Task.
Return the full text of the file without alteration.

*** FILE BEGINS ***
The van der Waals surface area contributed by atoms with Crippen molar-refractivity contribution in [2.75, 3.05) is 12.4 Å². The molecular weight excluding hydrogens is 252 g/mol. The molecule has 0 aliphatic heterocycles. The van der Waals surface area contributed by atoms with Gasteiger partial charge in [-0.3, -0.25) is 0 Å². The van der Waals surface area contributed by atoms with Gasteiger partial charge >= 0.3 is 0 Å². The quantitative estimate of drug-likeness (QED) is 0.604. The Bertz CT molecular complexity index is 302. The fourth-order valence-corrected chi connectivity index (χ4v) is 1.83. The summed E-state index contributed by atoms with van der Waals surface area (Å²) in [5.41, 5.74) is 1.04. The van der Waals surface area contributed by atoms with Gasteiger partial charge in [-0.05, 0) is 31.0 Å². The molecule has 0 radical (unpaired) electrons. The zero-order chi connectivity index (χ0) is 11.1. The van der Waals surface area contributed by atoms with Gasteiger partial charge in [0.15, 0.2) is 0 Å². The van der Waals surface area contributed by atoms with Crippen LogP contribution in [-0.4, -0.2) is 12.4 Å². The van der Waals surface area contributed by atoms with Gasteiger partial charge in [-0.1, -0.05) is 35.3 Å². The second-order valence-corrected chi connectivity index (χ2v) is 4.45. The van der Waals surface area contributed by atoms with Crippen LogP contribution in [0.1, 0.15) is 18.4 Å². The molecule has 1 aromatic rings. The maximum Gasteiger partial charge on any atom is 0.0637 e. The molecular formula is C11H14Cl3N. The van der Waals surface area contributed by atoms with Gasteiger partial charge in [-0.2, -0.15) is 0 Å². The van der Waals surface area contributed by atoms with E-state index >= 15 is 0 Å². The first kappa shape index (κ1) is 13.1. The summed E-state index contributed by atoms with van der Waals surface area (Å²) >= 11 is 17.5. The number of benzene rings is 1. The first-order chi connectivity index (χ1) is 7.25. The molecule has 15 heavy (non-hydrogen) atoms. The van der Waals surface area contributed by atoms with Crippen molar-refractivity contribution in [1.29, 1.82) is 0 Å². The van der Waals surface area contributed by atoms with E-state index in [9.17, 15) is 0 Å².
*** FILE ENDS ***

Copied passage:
The van der Waals surface area contributed by atoms with Crippen molar-refractivity contribution in [2.75, 3.05) is 12.4 Å². The molecular weight excluding hydrogens is 252 g/mol. The molecule has 0 aliphatic heterocycles. The van der Waals surface area contributed by atoms with Gasteiger partial charge in [-0.3, -0.25) is 0 Å². The van der Waals surface area contributed by atoms with Gasteiger partial charge >= 0.3 is 0 Å². The quantitative estimate of drug-likeness (QED) is 0.604. The Bertz CT molecular complexity index is 302. The fourth-order valence-corrected chi connectivity index (χ4v) is 1.83. The summed E-state index contributed by atoms with van der Waals surface area (Å²) in [5.41, 5.74) is 1.04. The van der Waals surface area contributed by atoms with Gasteiger partial charge in [-0.05, 0) is 31.0 Å². The molecule has 0 radical (unpaired) electrons. The zero-order chi connectivity index (χ0) is 11.1. The van der Waals surface area contributed by atoms with Gasteiger partial charge in [0.15, 0.2) is 0 Å². The van der Waals surface area contributed by atoms with Crippen LogP contribution in [-0.4, -0.2) is 12.4 Å². The van der Waals surface area contributed by atoms with Gasteiger partial charge in [-0.1, -0.05) is 35.3 Å². The second-order valence-corrected chi connectivity index (χ2v) is 4.45. The van der Waals surface area contributed by atoms with Crippen LogP contribution in [0.1, 0.15) is 18.4 Å². The molecule has 1 aromatic rings. The maximum Gasteiger partial charge on any atom is 0.0637 e. The molecular formula is C11H14Cl3N. The van der Waals surface area contributed by atoms with Gasteiger partial charge in [-0.2, -0.15) is 0 Å². The van der Waals surface area contributed by atoms with E-state index >= 15 is 0 Å². The first kappa shape index (κ1) is 13.1. The summed E-state index contributed by atoms with van der Waals surface area (Å²) >= 11 is 17.5. The number of benzene rings is 1. The first-order chi connectivity index (χ1) is 7.25. The molecule has 15 heavy (non-hydrogen) atoms. The van der Waals surface area contributed by atoms with Crippen molar-refractivity contribution in [1.29, 1.82) is 0 Å². The van der Waals surface area contributed by atoms with E-state index in [9.17, 15) is 0 Å².